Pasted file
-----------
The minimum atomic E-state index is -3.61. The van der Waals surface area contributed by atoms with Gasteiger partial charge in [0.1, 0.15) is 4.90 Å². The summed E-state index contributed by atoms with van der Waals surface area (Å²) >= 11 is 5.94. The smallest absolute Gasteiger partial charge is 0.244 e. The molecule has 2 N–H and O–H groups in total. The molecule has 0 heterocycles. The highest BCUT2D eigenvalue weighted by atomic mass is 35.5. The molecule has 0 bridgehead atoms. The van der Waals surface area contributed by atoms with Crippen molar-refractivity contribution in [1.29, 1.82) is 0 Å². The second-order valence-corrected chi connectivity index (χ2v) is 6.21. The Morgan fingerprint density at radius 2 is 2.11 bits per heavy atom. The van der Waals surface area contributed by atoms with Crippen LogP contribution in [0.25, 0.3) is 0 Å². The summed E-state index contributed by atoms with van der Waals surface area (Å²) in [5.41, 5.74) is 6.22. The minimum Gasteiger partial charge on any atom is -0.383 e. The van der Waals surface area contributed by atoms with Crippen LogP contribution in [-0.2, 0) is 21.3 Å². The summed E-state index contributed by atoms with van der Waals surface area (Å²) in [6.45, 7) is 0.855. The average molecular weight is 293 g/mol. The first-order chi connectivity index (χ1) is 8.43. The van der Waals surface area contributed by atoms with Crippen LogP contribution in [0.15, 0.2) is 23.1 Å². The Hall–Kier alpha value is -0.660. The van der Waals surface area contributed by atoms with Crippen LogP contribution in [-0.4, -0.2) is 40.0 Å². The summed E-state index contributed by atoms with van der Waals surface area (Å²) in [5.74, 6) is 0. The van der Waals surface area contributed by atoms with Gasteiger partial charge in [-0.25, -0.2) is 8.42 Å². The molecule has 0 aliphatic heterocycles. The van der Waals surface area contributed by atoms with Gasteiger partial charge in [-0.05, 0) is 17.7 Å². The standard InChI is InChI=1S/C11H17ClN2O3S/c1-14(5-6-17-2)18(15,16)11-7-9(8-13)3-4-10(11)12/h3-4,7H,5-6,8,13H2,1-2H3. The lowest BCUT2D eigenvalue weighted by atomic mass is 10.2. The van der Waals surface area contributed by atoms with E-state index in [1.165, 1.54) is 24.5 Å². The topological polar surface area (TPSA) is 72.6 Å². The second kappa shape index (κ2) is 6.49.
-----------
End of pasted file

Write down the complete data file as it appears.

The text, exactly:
The minimum atomic E-state index is -3.61. The van der Waals surface area contributed by atoms with Gasteiger partial charge in [0.1, 0.15) is 4.90 Å². The summed E-state index contributed by atoms with van der Waals surface area (Å²) >= 11 is 5.94. The smallest absolute Gasteiger partial charge is 0.244 e. The molecule has 2 N–H and O–H groups in total. The molecule has 0 heterocycles. The highest BCUT2D eigenvalue weighted by atomic mass is 35.5. The molecule has 0 bridgehead atoms. The van der Waals surface area contributed by atoms with Crippen molar-refractivity contribution in [1.29, 1.82) is 0 Å². The second-order valence-corrected chi connectivity index (χ2v) is 6.21. The Morgan fingerprint density at radius 2 is 2.11 bits per heavy atom. The van der Waals surface area contributed by atoms with Crippen LogP contribution in [0.25, 0.3) is 0 Å². The summed E-state index contributed by atoms with van der Waals surface area (Å²) in [5.41, 5.74) is 6.22. The minimum Gasteiger partial charge on any atom is -0.383 e. The van der Waals surface area contributed by atoms with Crippen LogP contribution in [-0.2, 0) is 21.3 Å². The summed E-state index contributed by atoms with van der Waals surface area (Å²) in [6.45, 7) is 0.855. The average molecular weight is 293 g/mol. The first-order chi connectivity index (χ1) is 8.43. The van der Waals surface area contributed by atoms with Crippen LogP contribution in [0.15, 0.2) is 23.1 Å². The Hall–Kier alpha value is -0.660. The van der Waals surface area contributed by atoms with Crippen LogP contribution in [-0.4, -0.2) is 40.0 Å². The summed E-state index contributed by atoms with van der Waals surface area (Å²) in [5.74, 6) is 0. The van der Waals surface area contributed by atoms with Gasteiger partial charge in [-0.25, -0.2) is 8.42 Å². The molecule has 0 aliphatic heterocycles. The van der Waals surface area contributed by atoms with Gasteiger partial charge in [-0.05, 0) is 17.7 Å². The standard InChI is InChI=1S/C11H17ClN2O3S/c1-14(5-6-17-2)18(15,16)11-7-9(8-13)3-4-10(11)12/h3-4,7H,5-6,8,13H2,1-2H3. The lowest BCUT2D eigenvalue weighted by atomic mass is 10.2. The van der Waals surface area contributed by atoms with E-state index in [1.165, 1.54) is 24.5 Å². The topological polar surface area (TPSA) is 72.6 Å². The second kappa shape index (κ2) is 6.49.